300 Suns hopes Indigogo will help it become Longmont's fourth brewery

Categories: Beer Man

So far, crowd-sourcing hasn't been the most successful way for would-be breweries to raise money in Colorado: There are already so many top-notch beer makers, and so many more in the works, that beer lovers probably figure it's not necessary to pour out their own hard-earned cash in order to help get the next one off the ground.

But Dan Ditslear and his five business partners hope the community in Longmont will be the exception, and they've done some research that they're banking on to make the difference for 300 Suns, the brewpub they'd like to open by the end of the year.

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"We started a Facebook page in December and overnight, we had 200 likes...so I think we have a pretty good idea for the buzz and excitement in Longmont over getting a fourth brewery," Ditslear says. "With our Indigogo campaign, I think that will increase."

Since the idea behind crowd-sourcing campaigns is that they promise special benefits and swag to people who donate money, the group also looked at successful brewery efforts elsewhere in the country on Indiegogo and Kickstarter to get an idea of what people would like to receive in return for spending different amounts of money.

300Suns.jpg
"We researched the kinds of levels that people typically fund and what is given away at those levels so that people get their money's worth," he says.

The 300 Suns page has eleven funding levels, from $10 to $3,000. As an example, for $50 bucks, backers will get a brewery pint glass, a coupon for two free beers, a bottle opener, a 300 Suns sticker and their name on the brewery's website.

For $200, they get a brewery T-shirt, two invites to a private pre-opening party, a punch card for one free growler with six fill-ups (or a pint glass and fifteen free beer coupons), a bottle opener, a sticker and their name on a website. And for $1,000, they get all of that plus their name on the bar top as a founder and a day with an assistant brewer.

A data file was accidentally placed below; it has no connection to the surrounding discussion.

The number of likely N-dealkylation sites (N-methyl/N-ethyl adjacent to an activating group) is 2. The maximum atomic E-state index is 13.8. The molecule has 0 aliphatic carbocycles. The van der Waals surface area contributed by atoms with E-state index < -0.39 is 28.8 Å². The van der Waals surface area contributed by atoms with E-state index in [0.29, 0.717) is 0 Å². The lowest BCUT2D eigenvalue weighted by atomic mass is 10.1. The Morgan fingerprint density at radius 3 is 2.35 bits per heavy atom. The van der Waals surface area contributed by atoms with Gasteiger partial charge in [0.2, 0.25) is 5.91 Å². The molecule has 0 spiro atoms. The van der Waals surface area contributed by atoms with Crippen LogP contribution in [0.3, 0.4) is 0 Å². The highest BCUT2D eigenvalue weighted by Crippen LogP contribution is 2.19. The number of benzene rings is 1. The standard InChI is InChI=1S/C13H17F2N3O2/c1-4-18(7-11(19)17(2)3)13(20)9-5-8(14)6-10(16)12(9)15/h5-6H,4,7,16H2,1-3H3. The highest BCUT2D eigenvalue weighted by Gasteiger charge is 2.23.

Ditslear and company started their 39-day campaign on Monday and hope to raise $45,000, which should be enough to get them well on their way. Although they don't have a location yet, the group wants to buy a seven-barrel brewing system with which to brew their beers. They also want to have a kitchen to make upscale bar food.

"We have been sitting around for years talking about opening a brewery, and we finally got up the gumption to do it," says Ditslear, who runs a graphic design firm with his wife. The name, 300 Suns, comes from the lore that Colorado gets 300 days of sunshine per year, he adds, "and a lot of us in the group come from places that aren't that sunny."

Several other would-be brewers in Colorado have tried crowd-sourcing in the past, typically with poor results.

In April 2012, a would-be brewery called Alpine Dog failed to reach its $40,000 goal, while an existing brewery, Grand Lake Brewing, was unsuccessful in an effort to raise $26,000 for a proposed expansion. A brewery-in-planning called Crooked Keg was able to raise $5,000 last September; however, the owners are still trying to find a location and a new name for the brewery.

Another planned brewery, Twin Hops, kicked off a Kickstarter campaign in July, hoping to raise $20,000, but the owners pulled down the campaign a few weeks later and have since changed their name to Clockwork Brewing.

And finally, Black Shirt Brewing came up short in an attempt to raise $25,000 back in 2011; Black Shirt was able to find funding elsewhere, though, and has been open since October in Denver's RiNo neighborhood.


Follow Westword's Beer Man on Twitter at @ColoBeerMan and on Facebook at Colo BeerMan

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1 comments
chipperdave
chipperdave

At least with Indigogo whatever funds are raised they get to keep regardless of whether they reach their goal or not.  Kickstarter requires that businesses reach their full goal before any money is given.

I feel that selling memberships to a brewery is another way to raise funds, similar to what Crooked Stave has done in 2012 and 2013. Members get access to special releases that the general public doesn't have access to.  Of course, it helps to already have a following in order to sell memberships.

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